outside its star=92s habitable zone.

Possible waterworld

Computer models predict Gliese 581 C is either a rocky planet
like Earth or a waterworld covered by oceans.

"We have estimated that the mean temperature of this super-Earth
lies between 0 and 40 degrees Celsius [32 to 104 degrees
Fahrenheit], and water would thus be liquid," Udry said.

The scientists discovered the new world using the HARP
instrument on the European Southern Observatory 3.6 meter
telescope in La Sille, Chile. They employed the so-called radial
velocity, or "wobble," technique, in which the size and mass of
a planet are determined based on small perturbations it induces
in its parent star=92s orbit via gravity.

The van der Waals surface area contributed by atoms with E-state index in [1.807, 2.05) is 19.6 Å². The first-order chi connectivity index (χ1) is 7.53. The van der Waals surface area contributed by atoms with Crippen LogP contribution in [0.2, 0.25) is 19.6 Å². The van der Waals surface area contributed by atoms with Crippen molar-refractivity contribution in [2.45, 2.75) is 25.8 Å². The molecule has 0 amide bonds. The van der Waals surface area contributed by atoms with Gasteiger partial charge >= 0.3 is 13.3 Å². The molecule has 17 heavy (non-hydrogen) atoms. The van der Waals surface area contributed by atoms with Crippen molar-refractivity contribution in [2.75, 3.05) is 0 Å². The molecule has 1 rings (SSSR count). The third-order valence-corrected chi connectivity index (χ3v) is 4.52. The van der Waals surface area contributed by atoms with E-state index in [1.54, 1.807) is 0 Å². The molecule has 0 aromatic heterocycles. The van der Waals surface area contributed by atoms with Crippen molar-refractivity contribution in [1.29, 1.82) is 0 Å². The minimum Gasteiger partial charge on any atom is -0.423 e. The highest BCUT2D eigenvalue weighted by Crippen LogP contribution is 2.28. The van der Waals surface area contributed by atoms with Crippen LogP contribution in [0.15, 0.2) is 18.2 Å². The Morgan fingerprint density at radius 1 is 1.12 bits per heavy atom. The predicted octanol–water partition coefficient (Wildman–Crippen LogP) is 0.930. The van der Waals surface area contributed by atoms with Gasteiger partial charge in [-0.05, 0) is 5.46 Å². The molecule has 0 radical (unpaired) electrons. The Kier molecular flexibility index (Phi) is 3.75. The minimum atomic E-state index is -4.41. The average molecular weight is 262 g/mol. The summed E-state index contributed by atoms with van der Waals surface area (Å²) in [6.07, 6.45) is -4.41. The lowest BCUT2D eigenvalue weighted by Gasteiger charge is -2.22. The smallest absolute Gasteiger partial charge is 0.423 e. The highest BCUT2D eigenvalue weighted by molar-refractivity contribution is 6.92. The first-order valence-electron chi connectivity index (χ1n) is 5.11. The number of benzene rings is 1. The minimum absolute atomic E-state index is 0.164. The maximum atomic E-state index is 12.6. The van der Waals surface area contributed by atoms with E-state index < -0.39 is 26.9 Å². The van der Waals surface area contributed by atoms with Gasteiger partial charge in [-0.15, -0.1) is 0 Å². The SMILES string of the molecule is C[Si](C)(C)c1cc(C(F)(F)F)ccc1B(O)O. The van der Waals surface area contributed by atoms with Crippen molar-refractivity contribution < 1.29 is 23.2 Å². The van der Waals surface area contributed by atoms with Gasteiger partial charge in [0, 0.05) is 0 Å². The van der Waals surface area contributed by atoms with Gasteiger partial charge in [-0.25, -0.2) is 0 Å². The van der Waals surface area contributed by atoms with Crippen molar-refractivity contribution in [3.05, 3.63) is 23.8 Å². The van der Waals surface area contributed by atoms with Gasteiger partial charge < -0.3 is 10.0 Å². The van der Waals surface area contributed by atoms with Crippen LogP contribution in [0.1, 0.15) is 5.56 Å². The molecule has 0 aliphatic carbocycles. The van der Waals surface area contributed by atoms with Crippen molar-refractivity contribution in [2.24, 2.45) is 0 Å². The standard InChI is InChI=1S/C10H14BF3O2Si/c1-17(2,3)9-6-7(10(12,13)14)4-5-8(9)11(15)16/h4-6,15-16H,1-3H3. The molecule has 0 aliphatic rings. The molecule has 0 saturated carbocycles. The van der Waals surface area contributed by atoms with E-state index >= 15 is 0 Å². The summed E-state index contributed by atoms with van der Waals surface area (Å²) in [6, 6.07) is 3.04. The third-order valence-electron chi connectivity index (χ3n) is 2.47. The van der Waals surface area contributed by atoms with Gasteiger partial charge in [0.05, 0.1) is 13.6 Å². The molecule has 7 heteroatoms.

Udry said there was a fair amount of time between the
calculation of Gliese 581 C=92s size and the realization it was
within its star=92s habitable zone. "That came at the end," Udry

When it did hit him, Udry knew he would be spending time
fielding phone calls from the media. "You right away think about
the journalists who will like it very much," he told SPACE.com.

More to come

David Charbonneau, an astronomer at the Harvard-Smithsonian
Center for Astrophysics (CfA) who was not involved in the study,
said the new finding is an "absolutely fantastic discovery."

"It means there probably are many more such planets out there,"
Charbonneau said in a telephone interview. Whether Gliese 581 C
harbors life is still unknown, but "it satisfies for the first
time a key requirement."

Charboneau also praised the team=92s technical skills. "The wobble
induced on the star by each of these planets is really tiny =97
it=92s just a few meters a second. That means their measurement
precision is exquisite," he said.

David Latham, another astronomer at Harvard-Smithsonian CfA,
echoed other scientists=92 praise of the discovery but said the